The market is caught in the cross-currents of supply outstripping still-lacklustre demand, with stocks building to levels not seen in 18 months. Much of the supply overhang reflects ample Russian barrels racing to re-route to new destinations under the full force of EU embargoes. Despite the increasing dislocation in global trade, the rising stock cover has held the Brent crude oil futures in a relatively narrow $80-85/bbl range since the start of the year.
A 52.9 mb January surge in global inventories lifted known stocks to nearly 7.8 billion barrels, their highest level since September 2021 and preliminary indicators for February suggest further builds. Despite solid Asian demand growth, the market has been in surplus for three straight quarters.
While Russian oil production remained near pre-war levels in February, Russia’s exports to world markets fell by more than 500 kb/d to 7.5 mb/d. Shipments to the EU plunged by 760 kb/d to just 580 kb/d. Over the past year, 4.5 mb/d of Russian oil previously going to the EU, North America and OECD Asia Oceania has had to find alternative outlets. Willing buyers in Asia, namely India and, to a lesser extent, China, have snapped up discounted crude oil cargoes, but increasing volumes on the water suggest the share of Russian oil in their import mix may be getting too big for comfort. Russia accounted for around 40% and 20% of Indian and Chinese crude imports, respectively, in February. The two countries took in more than 70% of Russia’s crude exports last month. < We could sanction India for importing so much Russian oil, but that would crush the economy in one of the world's most populated countries. Starving Indians would not be politically acceptable for Team Biden or the European leadership.
While Russian crude oil shipments are almost exclusively heading to Asia, a more diverse set of buyers for products backed out of the EU is emerging. In February, Russian product exports to the EU and its G7 allies slumped by nearly 2 mb/d versus pre-war levels. At the same time, exports to Asia grew by less than 300 kb/d. Shipments to Africa, Türkiye and the Middle East rose by 300 kb/d, 240 kb/d and 175 kb/d, respectively, while Latin America received roughly the same as before the war. The lack of buyers saw oil pile up on the water and product exports drop by 650 kb/d y-o-y.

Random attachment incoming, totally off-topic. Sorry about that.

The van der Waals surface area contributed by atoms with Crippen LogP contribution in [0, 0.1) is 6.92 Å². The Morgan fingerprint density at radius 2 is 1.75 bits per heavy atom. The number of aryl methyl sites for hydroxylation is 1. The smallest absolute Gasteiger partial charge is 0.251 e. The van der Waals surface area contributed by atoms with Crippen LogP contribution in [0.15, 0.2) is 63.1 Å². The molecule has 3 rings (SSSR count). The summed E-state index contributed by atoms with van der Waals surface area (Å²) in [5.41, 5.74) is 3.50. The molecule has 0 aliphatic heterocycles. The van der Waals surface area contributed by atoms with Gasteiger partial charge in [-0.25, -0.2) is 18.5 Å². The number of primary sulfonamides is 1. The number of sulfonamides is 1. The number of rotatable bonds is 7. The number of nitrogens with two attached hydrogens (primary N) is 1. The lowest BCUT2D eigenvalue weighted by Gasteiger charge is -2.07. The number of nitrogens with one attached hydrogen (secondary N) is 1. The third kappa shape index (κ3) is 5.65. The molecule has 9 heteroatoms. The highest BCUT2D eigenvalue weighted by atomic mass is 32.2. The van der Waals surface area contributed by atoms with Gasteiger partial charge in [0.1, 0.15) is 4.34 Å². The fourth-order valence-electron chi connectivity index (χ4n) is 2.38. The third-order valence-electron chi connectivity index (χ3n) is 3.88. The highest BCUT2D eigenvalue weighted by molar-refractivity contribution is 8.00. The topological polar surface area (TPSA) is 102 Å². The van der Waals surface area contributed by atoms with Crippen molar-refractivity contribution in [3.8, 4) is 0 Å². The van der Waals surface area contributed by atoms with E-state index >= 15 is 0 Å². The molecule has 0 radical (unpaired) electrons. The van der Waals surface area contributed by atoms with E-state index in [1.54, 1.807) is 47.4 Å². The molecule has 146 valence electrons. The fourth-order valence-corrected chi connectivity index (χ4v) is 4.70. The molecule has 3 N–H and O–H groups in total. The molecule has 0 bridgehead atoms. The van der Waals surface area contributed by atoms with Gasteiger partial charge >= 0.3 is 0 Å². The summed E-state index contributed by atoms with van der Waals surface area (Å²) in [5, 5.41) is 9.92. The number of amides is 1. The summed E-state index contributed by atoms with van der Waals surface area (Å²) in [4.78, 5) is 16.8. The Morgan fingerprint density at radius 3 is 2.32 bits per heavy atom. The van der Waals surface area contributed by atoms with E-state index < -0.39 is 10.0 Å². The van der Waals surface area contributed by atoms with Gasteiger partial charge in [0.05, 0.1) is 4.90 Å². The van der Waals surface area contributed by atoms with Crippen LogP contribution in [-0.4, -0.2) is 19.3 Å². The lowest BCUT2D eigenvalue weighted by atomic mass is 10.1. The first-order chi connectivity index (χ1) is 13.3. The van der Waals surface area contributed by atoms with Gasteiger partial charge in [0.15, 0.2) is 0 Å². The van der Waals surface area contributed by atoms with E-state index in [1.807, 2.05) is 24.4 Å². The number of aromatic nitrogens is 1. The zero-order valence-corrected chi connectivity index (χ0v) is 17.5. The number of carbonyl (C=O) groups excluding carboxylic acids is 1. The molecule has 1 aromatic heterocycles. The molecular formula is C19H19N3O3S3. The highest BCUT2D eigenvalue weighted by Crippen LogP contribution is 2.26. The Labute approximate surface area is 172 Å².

It remains to be seen if there will be sufficient appetite for Russian oil products now that the price cap is in place or if its production will start to fall under the weight of sanctions. Revenues are already dwindling. In February, Russia’s estimated oil export revenues fell to $11.6 bn - a $2.7 bn decline from January when volumes were significantly higher, and nearly half pre-war levels. Russian fiscal receipts from oil sales were up 22% from January after export taxation rules were adjusted, but at $6.9 bn, just 45% of the level from a year earlier, according to the Russian finance ministry. < This has to be putting more pressure on Putin since the Russian economy is very dependent on revenues from oil sales.
At least for this month, Moscow has signalled it will cut output by 500 kb/d. Even so, world oil supply should comfortably exceed demand in the first half of the year. Building stocks today will ease tensions as the market swings into deficit during the second half of the year when China is expected to drive world oil demand to record levels. Global demand is set to surge by 3.2 mb/d from 1Q23 to 4Q23, taking average growth for the year to 2 mb/d. Matching that increase would be a challenge even if Russia were able to maintain production at pre-war levels. < This is the sentence that needs to sink in. "Matching that increase would be a challenge" is an under-statement since global investment in exploration and developing new oil supplies has been lacking. Outside of the OPEC cartel, there is no supply being held back AND I doubt that OPEC has the additional supply capacity.
PS: I also believe that OPEC will cut production to shore up the Brent price if necessary.
1 post • Page 1 of 1